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International Epilepsy Day: CANDO Epilepsy Event

On International Epilepsy Day we look back on the CANDO Epilepsy Event held as part of the Newcastle Academic Health Partners Patient Month 2016.

'Controlling Abnormal Network Dynamics using Optogenetics’ or ‘The CANDO project’ is developing a new treatment for epilepsy. Epilepsy affects 600,000 people in the UK and uncontrolled seizures have devastating effects on patients’ lives.

Nearly a third of cases fail to respond to conventional drug treatments and may require surgical removal of the focus – the part of the brain where seizures start. However, surgery may not be suitable for all patients due to irreversible damage to necessary brain functions. As an alternative, CANDO proposes using a small implant to modulate abnormal brain activity and so prevent seizures developing. The implant provides precisely timed stimulation by continuously monitoring brain waves via implanted electrodes and modifying them via implanted light sources. This requires that some cells within the focus are genetically altered using a safe virus to make them sensitive to light. The goal of this project is to create a successful first-in-human trial in epilepsy patients by 2021.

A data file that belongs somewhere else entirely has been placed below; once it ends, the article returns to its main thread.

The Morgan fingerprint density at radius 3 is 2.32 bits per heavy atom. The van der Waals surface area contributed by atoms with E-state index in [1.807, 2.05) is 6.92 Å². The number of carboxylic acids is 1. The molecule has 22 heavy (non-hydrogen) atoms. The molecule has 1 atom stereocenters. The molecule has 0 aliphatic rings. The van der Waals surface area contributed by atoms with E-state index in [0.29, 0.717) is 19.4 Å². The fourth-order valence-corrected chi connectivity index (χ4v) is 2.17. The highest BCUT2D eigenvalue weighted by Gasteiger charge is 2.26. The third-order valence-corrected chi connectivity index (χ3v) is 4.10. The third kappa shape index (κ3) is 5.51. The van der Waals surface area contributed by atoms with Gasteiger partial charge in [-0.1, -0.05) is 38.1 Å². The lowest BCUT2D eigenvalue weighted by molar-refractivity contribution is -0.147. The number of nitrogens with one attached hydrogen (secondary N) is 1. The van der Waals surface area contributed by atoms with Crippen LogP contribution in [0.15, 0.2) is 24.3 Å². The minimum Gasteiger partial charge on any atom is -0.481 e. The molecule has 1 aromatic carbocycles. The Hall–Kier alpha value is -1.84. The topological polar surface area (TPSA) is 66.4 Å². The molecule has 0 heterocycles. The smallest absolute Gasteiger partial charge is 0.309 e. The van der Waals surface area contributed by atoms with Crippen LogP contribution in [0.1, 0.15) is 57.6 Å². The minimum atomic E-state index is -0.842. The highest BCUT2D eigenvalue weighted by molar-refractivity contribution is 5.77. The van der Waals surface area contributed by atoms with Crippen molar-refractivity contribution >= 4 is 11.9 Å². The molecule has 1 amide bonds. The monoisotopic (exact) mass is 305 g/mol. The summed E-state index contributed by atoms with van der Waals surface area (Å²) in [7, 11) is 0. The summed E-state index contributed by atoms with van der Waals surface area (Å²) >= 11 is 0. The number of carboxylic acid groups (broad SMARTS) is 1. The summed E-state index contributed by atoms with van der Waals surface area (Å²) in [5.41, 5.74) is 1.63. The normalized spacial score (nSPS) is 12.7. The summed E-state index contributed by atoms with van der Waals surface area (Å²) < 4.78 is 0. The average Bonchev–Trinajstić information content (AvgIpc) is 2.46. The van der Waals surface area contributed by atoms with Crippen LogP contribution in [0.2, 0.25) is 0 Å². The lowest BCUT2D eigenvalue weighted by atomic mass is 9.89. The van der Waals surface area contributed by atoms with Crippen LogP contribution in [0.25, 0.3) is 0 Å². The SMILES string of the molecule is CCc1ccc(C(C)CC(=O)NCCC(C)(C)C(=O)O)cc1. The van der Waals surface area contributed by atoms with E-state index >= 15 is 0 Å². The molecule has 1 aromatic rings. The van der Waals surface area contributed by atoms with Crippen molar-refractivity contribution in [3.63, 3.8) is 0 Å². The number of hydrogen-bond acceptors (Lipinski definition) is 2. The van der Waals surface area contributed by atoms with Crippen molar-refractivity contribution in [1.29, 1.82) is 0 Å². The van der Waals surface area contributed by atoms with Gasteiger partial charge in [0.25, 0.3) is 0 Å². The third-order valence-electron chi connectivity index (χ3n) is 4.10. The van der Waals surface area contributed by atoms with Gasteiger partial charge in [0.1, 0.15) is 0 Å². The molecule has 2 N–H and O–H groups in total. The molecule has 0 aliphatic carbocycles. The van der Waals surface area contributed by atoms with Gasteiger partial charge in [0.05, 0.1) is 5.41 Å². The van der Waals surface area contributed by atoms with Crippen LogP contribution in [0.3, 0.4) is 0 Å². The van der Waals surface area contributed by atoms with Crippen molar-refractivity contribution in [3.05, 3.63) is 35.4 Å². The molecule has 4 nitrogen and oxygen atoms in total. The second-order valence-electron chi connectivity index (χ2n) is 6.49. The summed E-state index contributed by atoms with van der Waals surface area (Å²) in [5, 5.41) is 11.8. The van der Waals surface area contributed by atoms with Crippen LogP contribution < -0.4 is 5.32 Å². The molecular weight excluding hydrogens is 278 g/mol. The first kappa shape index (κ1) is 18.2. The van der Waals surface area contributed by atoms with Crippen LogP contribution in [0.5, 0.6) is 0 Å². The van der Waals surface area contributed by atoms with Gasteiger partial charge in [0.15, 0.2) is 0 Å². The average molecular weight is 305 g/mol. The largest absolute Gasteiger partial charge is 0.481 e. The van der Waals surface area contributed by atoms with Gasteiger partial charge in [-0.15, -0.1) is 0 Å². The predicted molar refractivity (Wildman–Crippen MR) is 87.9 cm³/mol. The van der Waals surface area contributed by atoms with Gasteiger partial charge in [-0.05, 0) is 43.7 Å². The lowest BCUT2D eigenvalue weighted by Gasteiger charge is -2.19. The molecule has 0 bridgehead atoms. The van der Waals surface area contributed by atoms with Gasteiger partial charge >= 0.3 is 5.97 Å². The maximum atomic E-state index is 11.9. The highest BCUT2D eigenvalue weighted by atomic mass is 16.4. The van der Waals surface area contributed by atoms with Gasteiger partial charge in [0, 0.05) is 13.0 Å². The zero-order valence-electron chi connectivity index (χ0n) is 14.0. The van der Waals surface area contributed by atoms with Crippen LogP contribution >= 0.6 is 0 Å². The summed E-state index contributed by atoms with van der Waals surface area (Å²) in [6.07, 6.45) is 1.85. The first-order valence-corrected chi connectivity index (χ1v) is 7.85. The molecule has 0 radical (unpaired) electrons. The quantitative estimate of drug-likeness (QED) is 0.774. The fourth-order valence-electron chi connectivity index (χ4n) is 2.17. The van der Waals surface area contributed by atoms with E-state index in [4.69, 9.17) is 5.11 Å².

The project team are keen to engage with patients and the public alike to introduce this new technology. For patient month, the CANDO team set up a number of interactive displays at the Laing art gallery to explain the different aspects of the project. The most popular display belonged to Dr Beth Stoll and her gene therapy team (pictured right). Visitors were able to understand a little of what they do each day in their laboratory as they donned their white coats and protective gloves to pipette some solutions of different

Consultant Neurophysiologist Roger Whittaker was on hand to explain what the activity showed and to explain more about epilepsy. People were able to see a prototype of the implant which will be used, courtesy of Rachel Savidis. Visitors were surprised by the small size of the implant and how difficult it is to handle even using tweezers! Also on hand were Drs Andrew Trevelyan and Michael Mackay to explain more about seizures and how they differ from normal brain activity. 

It was a great day with visits from many members of the CANDO patient advisory group and new people interested in epilepsy. This was a great chance to showcase the CANDO project and the team were proud to be part of the patient month initiative.    

The project is a collaboration between Newcastle University, Newcastle Upon Tyne NHS Foundation Trust, Imperial College London, UCL, The Wellcome Trust and the EPSRC.  You can find out more on the CANDO
and follow them @CandoNCL.


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